The skin of humans protects from water loss in part due to fibrous structural proteins (keratins) and cross-linking.

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“The vertebrate integument represents an evolutionary compromise between the needs for mechanical protection and those of sensing the environment and regulating the exchange of materials and energy. Fibrous keratins evolved as a means of strengthening the integument while simultaneously providing a structural support for lipids, which comprise the principal barrier to cutaneous water efflux in terrestrial taxa…How do the structural features of keratin influence its resistance to water movement? Generally, structural features that alter the free volume (equivalent to pores or channels) should alter the permeation of water molecules accordingly. Resistance to diffusion is affected by the molecular mass of side chains and tends to increase with cross-linking beyond certain critical levels (Lieberman et al., 1972)…The stability of cross-linkages is dependent on a large number of intermolecular forces, including covalent, ionic, and hydrogen bonding in addition to van der Waals attractive forces between non-polar amino acid side chains. All of these act to influence the mobility and free volumes of the structure…Studies of human skin have indeed demonstrated that gradients of water exist in the stratum corneum (Warner et al., 1988; Bommannan et al., 1990; Caspers et al., 2001; Bouwstra et al., 2003a). Fourier transform infrared spectroscopy has demonstrated that free water content in stratum corneum is greater in central regions relative to superficial and deeper cell layers at moderate levels of hydration (57%–87%, w/w), whereas at higher levels of hydration (300% w/w) water swells corneocytes in a direction perpendicular to the skin surface except for the deepest cell layers adjacent to the viable epidermis (Bouwstra et al., 2003a). While the mechanism excluding free water from the deeper cell layers of stratum corneum is not understood, it is speculated to play a role in preventing dehydration of the viable epidermis. In relatively dry conditions (18%–26% w/w), only bound water is present in the stratum corneum (Bulgin and Vinson, 1967; Hansen and Yellin, 1972; Bouwstra et al., 2003a).” (Lillywhite 2006:202, 212, 213)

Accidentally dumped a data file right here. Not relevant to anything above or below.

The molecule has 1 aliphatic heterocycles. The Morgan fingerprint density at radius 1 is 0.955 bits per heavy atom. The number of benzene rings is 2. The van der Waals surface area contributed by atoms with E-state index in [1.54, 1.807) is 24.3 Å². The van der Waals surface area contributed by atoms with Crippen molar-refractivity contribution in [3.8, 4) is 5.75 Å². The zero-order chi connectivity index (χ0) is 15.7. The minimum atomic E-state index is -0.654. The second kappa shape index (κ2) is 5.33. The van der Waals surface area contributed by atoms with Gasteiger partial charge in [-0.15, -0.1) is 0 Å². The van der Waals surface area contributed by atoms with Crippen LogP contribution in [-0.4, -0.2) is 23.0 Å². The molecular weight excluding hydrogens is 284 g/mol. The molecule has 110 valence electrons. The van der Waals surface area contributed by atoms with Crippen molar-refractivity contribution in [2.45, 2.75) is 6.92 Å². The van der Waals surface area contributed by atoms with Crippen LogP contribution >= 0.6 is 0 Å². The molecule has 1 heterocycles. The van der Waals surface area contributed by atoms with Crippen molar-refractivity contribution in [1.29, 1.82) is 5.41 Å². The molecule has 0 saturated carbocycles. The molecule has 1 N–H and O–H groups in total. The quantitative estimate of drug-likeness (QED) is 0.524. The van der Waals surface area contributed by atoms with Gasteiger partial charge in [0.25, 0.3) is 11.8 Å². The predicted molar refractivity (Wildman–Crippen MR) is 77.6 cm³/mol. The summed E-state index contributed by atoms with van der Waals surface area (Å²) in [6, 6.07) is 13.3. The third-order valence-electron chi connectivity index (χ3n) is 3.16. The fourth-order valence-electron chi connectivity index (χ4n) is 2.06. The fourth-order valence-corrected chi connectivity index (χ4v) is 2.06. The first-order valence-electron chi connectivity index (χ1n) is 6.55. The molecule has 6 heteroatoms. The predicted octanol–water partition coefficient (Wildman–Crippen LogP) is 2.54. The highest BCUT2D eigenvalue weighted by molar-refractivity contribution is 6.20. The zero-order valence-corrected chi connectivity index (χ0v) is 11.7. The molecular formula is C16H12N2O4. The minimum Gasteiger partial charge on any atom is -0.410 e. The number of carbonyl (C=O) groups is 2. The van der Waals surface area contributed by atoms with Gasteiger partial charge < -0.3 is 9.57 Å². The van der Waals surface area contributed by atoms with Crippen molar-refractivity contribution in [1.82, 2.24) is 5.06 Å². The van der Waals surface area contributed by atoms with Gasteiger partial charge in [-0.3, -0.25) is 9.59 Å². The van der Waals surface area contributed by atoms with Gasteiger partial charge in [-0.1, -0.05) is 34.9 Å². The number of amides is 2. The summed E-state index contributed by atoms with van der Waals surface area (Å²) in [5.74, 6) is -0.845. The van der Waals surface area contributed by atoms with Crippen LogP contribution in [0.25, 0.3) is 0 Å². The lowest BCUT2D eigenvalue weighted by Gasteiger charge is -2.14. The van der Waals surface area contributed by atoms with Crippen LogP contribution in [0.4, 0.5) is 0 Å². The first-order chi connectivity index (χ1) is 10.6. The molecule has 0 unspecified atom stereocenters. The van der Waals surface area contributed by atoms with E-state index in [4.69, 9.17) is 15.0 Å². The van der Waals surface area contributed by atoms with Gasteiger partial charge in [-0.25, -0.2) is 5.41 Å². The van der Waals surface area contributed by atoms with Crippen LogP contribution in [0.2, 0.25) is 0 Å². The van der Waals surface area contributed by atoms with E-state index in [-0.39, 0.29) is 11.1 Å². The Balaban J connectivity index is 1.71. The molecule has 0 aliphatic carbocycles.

Journal article
Water relations of tetrapod integumentLillywhite, H. B.

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